As you probably noticed yourself, urinary tract infections (UTI) resolve relatively fast once you start taking antibiotics. As the bacteria in the bladder are killed, within the first day of treatment you’ll notice a big improvement in terms of reduced pain and burning. For the bladder to fully recover it will take another 3-4 days after which you should no longer have significant symptoms.
To speed up the recovery process, you should drink plenty of water, as frequent urination helps to flush out any remaining bacteria. However, you should avoid liquids that can irritate the bladder, such as acidic drinks (incl. juices), caffeine, and alcohol. Just to be on the safe side, you may want to avoid these irritants for up to two weeks.
If you don’t notice any improvement at all during and/or immediately after the antibiotic treatment, talk to your doctor again and ask whether you should try a different antibiotic. There are roughly a dozen different antibiotics which are commonly used to treat a UTI although, several UTI-causing bacteria have in recent years become resistant to the most common antibiotics. Therefore, doctors may also obtain a test to determine which specific bacteria may be causing a UTI before or in addition to prescribing medication. This way the prescribed antibiotics are customized to effectively treat each individual UTI. The test is known a urine culture, and it is likely that if you have had a UTI, you have already had this test done.
It’s definitely important that you visit your doctor if a UTI fails to improve or worsens, as the infection may then travell up to the kidneys and cause a severe infection.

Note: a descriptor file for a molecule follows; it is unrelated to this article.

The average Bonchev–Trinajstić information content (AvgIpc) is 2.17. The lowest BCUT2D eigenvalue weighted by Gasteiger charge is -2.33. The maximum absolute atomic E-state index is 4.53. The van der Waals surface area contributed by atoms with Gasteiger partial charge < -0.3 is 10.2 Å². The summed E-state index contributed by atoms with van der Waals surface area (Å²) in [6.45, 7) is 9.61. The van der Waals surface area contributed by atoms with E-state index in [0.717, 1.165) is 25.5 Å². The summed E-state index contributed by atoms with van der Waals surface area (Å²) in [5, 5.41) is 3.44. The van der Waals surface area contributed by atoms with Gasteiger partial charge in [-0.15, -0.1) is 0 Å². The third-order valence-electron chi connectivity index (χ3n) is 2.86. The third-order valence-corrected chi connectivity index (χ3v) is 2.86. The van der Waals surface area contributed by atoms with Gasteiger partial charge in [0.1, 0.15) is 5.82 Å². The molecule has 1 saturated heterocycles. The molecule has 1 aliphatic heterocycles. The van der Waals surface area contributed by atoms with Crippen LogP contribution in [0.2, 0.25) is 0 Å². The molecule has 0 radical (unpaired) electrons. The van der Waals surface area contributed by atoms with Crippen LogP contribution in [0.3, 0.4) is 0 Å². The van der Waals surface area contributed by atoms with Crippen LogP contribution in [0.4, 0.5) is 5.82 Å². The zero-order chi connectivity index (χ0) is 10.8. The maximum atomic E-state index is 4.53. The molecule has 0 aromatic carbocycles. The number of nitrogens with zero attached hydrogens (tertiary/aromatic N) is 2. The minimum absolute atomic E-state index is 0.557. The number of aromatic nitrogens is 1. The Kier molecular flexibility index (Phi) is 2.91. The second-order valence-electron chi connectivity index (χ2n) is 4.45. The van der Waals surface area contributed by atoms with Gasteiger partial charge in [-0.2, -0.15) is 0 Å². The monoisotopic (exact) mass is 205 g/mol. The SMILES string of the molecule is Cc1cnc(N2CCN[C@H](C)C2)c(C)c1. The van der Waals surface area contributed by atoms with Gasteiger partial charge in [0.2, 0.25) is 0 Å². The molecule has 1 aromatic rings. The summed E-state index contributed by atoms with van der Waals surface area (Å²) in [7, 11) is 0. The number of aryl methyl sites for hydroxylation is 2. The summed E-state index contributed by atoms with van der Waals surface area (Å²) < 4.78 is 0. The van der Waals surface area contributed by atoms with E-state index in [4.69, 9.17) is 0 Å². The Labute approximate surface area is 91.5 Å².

As mentioned, your bladder will take some time to recover. During this period, which can last for two weeks, you may still have mild symptoms. This includes the urge to pee. It’s no longer as intense as when you first had the UTI, but you’ll be going to the bathroom more often. This may be a good thing as frequent urination is your urinary tract’s way of cleaning and healing itself. Other mild symptoms that may occur include the following:
It’s not uncommon to have small amounts of blood in your urine (a condition called hematuria) during an ongoing UTI, as bladder inflammation can cause minor bleeding. Once the UTI is treated, the bladder walll heals and the bleeding stops. However, it is recommended to be cautious and repeat a urine test to make sure the blood is gone. This is to rule out more serious conditions that cause chronic hematuria, such as bladder cancer, stones or kidney diseases.
Unfortunately, they can be. This is because antibiotics don’t discriminate between good and bad bacteria. As they also kill good bacteria in the vagina and urinary tract, antibiotics clear space that can be colonized by yeast (candida albicans), which then causes that annoying itch known as a yeast infection. The candida fungus lives in every vagina, but good bacteria normally prevents it from mutiplying beyond a certain amount.
The same rationale applies to the risk of getting BV. The precise mechanism of infection behind BV is not fully understood, but it is attributed to an imbalance of bacteria: too many bad, and too few good ones.
The risk of getting one of these two conditions because of antibiotic use to treat a UTI is moderate and shouldn’t discourage you from UTI treatment. Antibiotics are the only medication that works for a UTI. Always remember that a UTI left untreated is a serious health risk.
Studies have also demonstarated a relationship between UTIs and BV. They can occur simultaneously and make each other more likely to occur. Which one comes first isn’t entirely clear yet, however, research clearly shows a correlation. One study, for example, looked at 500 pregnant women and found that almost 14% of women with BV also had a UTI, while only 6.6% of the women without BV had a UTI.
It is advisable to always practice good vaginal and sexual hygiene. Avoiding tight pants and underwear (especially in the summertime) can help prevent bacterial infections as can making sure to always stay well hydrated!
Reviewed by Dr Roy Kedem, MD
Information last reviewed 10/13/21